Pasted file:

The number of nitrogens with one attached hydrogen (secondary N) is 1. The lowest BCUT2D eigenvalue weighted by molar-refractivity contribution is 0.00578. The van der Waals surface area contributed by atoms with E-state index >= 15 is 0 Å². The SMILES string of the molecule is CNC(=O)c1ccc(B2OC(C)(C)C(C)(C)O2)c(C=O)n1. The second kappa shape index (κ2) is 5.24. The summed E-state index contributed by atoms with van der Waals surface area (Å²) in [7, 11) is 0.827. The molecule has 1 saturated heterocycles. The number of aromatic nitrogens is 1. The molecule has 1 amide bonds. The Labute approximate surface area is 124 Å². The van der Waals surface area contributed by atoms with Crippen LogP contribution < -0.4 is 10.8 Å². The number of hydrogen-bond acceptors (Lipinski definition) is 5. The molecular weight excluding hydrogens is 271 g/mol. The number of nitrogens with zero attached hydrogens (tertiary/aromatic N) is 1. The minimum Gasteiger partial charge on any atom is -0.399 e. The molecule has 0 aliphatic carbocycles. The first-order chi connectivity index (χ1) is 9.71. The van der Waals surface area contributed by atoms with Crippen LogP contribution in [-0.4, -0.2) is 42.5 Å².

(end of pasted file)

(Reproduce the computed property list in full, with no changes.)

The number of nitrogens with one attached hydrogen (secondary N) is 1. The lowest BCUT2D eigenvalue weighted by molar-refractivity contribution is 0.00578. The van der Waals surface area contributed by atoms with E-state index >= 15 is 0 Å². The SMILES string of the molecule is CNC(=O)c1ccc(B2OC(C)(C)C(C)(C)O2)c(C=O)n1. The second kappa shape index (κ2) is 5.24. The summed E-state index contributed by atoms with van der Waals surface area (Å²) in [7, 11) is 0.827. The molecule has 1 saturated heterocycles. The number of aromatic nitrogens is 1. The molecule has 1 amide bonds. The Labute approximate surface area is 124 Å². The van der Waals surface area contributed by atoms with Crippen LogP contribution < -0.4 is 10.8 Å². The number of hydrogen-bond acceptors (Lipinski definition) is 5. The molecular weight excluding hydrogens is 271 g/mol. The number of nitrogens with zero attached hydrogens (tertiary/aromatic N) is 1. The minimum Gasteiger partial charge on any atom is -0.399 e. The molecule has 0 aliphatic carbocycles. The first-order chi connectivity index (χ1) is 9.71. The van der Waals surface area contributed by atoms with Crippen LogP contribution in [-0.4, -0.2) is 42.5 Å².